I’ve finally put it together and can’t wait to take it all over the place – terrain be damned. The idea was to build it up as Dustin had it – with most of the parts from him too. So there’s nothing new here. I did want a drop-bar mountain bike kinda thing, like a Salsa Fargo. But I didn’t want dirt-specific drop bars, as the bike is meant to do everything from a tour, to a century to commuting, to hammering – so an always-pleasing Noodle got the call. I wanted to set the bars up high enough so that riding in the hooks wouldn’t be that far off my normal road-bike position on the hoods. So, here it is. Time will tell, but so far it fits like a glove. Now that the trails are plenty dry, time for some trips up and down some hills!

Commuting with a Touring Bike


In many ways, a bicycle set-up for touring represents the ideal commuter – strong, durable, comfortable, relatively upright, and dependable. But for those of us with U.S.-scale commutes (like my 10-mile ride into work with hills), the racked, bagged, sturdy touring bike can be overkill and less than satisfying riding home after a long day. Plus, I like to think that my 20-mile round trip commute stands as my fitness regimen, rendering trips to the gym or runs after work unnecessary (plus, more time at home with the kids).

That being said, at least one day a week, I find myself needing to slog in a bunch of stuff – clothes, books, grading, and my 15″ laptop. This is when a touring bike can be handy. But I pine for a commuter-version of my Ebisu randonneuse – light, quick, perhaps with only a porter rack to bring a computer bag and even a small grocery run on the way home.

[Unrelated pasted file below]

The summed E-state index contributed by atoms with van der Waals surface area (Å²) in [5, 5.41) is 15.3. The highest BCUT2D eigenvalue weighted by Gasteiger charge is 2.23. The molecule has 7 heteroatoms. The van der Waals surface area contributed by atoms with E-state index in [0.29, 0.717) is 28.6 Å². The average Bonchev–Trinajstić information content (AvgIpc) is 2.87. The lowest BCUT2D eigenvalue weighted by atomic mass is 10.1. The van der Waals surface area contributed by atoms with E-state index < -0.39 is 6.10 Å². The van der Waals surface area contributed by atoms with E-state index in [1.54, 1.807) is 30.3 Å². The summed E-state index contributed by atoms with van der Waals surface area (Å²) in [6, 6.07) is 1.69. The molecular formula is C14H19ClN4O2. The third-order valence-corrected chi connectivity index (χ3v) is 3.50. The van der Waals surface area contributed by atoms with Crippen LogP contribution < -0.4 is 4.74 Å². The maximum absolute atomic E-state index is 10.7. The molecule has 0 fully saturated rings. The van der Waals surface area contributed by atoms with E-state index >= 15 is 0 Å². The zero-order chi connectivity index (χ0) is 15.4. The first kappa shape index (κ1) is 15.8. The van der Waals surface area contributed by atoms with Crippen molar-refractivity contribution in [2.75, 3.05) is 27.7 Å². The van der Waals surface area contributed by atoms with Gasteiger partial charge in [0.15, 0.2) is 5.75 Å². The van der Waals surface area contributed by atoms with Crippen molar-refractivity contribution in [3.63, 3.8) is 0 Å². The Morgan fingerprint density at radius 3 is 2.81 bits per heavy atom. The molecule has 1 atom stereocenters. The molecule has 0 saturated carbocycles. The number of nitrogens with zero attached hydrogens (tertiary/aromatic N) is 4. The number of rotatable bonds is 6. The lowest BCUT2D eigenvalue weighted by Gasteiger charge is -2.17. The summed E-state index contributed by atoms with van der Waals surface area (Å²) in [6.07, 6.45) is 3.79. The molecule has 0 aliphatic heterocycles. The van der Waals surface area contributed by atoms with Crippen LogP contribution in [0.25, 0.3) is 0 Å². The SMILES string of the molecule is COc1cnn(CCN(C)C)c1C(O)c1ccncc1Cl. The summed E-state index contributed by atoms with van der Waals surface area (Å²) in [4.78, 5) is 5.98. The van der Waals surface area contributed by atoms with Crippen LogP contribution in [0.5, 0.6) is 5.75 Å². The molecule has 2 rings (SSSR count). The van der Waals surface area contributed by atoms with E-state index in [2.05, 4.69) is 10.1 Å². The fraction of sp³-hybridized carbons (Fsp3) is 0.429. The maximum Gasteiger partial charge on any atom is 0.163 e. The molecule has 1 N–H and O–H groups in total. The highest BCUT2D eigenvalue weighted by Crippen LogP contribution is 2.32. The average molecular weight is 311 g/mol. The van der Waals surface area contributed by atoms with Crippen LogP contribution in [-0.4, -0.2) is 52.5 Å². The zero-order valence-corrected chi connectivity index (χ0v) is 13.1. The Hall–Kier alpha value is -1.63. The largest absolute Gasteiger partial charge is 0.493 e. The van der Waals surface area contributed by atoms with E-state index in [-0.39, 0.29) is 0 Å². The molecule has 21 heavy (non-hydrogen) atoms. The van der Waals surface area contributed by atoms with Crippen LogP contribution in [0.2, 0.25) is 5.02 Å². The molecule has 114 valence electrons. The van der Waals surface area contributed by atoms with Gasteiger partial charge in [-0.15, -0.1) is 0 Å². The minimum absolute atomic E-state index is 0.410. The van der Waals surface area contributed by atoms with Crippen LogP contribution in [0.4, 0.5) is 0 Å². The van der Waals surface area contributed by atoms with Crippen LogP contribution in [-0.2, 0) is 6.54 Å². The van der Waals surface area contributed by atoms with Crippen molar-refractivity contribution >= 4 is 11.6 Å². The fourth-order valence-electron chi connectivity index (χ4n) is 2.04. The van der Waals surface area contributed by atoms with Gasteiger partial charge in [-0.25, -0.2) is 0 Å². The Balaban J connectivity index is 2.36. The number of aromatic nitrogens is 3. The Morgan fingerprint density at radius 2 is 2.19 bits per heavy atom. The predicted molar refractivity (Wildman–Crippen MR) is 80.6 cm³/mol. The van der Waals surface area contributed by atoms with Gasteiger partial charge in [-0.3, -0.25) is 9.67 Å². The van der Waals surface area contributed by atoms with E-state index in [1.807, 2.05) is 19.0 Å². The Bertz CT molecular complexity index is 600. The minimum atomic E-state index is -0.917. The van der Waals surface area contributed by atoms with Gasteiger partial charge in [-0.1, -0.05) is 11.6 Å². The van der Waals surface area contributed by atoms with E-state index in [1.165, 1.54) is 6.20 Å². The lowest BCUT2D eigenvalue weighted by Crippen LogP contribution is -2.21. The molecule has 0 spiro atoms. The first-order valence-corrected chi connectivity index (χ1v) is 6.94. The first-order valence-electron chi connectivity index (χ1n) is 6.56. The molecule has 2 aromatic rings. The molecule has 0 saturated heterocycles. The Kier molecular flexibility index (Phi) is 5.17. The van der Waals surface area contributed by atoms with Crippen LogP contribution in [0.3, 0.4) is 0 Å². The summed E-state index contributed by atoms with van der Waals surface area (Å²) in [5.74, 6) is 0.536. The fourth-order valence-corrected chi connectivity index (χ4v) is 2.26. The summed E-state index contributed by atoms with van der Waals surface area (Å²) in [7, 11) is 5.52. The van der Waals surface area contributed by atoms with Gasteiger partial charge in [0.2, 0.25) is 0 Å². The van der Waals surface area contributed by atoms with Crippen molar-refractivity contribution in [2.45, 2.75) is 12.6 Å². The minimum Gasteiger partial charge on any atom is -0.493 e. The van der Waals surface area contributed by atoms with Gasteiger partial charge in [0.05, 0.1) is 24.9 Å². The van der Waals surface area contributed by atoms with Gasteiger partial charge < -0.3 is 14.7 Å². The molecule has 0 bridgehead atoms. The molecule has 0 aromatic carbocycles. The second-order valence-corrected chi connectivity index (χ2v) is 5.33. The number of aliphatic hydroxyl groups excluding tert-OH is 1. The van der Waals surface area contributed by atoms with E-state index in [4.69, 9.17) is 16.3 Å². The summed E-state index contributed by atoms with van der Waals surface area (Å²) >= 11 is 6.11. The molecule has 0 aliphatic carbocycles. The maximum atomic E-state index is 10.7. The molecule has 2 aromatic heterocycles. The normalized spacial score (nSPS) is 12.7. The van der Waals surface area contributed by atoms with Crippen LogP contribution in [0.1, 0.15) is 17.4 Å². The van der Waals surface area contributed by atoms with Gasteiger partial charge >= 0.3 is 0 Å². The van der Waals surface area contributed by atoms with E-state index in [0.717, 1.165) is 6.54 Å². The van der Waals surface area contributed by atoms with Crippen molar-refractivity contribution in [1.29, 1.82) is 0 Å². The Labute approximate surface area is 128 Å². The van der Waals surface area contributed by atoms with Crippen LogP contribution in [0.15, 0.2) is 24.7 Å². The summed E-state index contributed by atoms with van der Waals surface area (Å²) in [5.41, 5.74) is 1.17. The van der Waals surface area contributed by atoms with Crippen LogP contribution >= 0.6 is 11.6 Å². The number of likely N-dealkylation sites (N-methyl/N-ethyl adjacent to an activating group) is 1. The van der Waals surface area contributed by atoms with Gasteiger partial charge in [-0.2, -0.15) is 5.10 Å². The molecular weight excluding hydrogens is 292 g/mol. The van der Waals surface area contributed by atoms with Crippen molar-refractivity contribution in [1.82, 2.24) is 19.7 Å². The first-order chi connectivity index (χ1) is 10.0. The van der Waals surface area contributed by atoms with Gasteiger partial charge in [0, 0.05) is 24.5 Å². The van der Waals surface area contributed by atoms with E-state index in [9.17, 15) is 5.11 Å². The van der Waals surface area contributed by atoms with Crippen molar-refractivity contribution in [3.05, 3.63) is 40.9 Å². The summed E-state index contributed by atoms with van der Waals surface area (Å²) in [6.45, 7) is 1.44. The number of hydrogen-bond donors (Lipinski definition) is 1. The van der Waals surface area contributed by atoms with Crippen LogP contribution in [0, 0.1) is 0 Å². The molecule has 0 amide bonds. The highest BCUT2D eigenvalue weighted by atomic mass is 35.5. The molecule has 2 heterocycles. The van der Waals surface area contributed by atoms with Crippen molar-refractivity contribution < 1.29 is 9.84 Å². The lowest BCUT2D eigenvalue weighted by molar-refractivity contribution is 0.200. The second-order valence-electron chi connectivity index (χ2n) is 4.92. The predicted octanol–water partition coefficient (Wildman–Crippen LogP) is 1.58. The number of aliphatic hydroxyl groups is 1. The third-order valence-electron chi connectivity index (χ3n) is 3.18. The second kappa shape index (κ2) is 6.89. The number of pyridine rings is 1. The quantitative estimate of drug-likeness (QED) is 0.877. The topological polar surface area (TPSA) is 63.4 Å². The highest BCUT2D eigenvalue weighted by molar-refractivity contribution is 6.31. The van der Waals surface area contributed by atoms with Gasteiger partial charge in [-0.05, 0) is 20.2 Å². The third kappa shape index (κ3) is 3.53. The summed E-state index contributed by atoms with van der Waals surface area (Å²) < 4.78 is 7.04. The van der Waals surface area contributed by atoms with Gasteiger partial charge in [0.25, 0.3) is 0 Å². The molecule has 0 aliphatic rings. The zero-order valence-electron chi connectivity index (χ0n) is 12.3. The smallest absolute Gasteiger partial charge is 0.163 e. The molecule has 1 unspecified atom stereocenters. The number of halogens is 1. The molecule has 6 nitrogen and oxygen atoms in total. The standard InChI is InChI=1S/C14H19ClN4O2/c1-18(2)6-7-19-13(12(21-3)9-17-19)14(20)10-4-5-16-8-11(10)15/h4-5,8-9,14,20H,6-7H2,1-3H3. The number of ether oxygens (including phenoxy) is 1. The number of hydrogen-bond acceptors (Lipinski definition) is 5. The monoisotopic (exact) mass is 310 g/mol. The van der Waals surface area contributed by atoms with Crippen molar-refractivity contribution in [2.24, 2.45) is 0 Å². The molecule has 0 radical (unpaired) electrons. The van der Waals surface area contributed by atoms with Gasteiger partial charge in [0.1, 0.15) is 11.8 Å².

The DNF – Lemonade out of Lemons.


I rode a strong and happy randonee with San Francisco Randonneurs two weeks ago. Then, my spring break provided an opportunity to get out of town, clear my head, visit with far-away friends, and ride an exceptional course for the Russian River 300k.

Heading home, I had the Solana Beach 400K in my thoughts, but I hadn’t committed to it. The Healdsburg/Hopland 400K I rode last year felt great – probably one of the best rides I’ve ever had. But I didn’t commit to this year’s 400K until the day before. Since returning from San Francisco, time at home with my kids has seemed especially satisfying. Maybe it was the head-clearing function of a nice long randonee. But I had mixed feelings about signing up – until I jumped in at the last moment.

A 4am start would mean a typical 5 hr. per 100K pace would get me in before midnight – but it would also mean I’d be away all day, and likely sleeping most of Sunday. It also meant a very early morning – but I was ready. Unfortunately, when I showed up to the start right at 4am (I need to time driving distances better from our new neighborhood!), there was no one to be found. I circled the parking lot of the Solana Beach train station a few times, and eventually parked and walked around the area where the Corona 300K begins and ends. Then a sick feeling came over me – I just assumed this ride would start here – but upon shining a flashlight on my cue sheet, it became painfully clear that the start was a mile down the road at a Holiday Inn. I drove over, got my stuff out, and started 20 minutes behind. This was to be a very lonely 20-22 hour ride.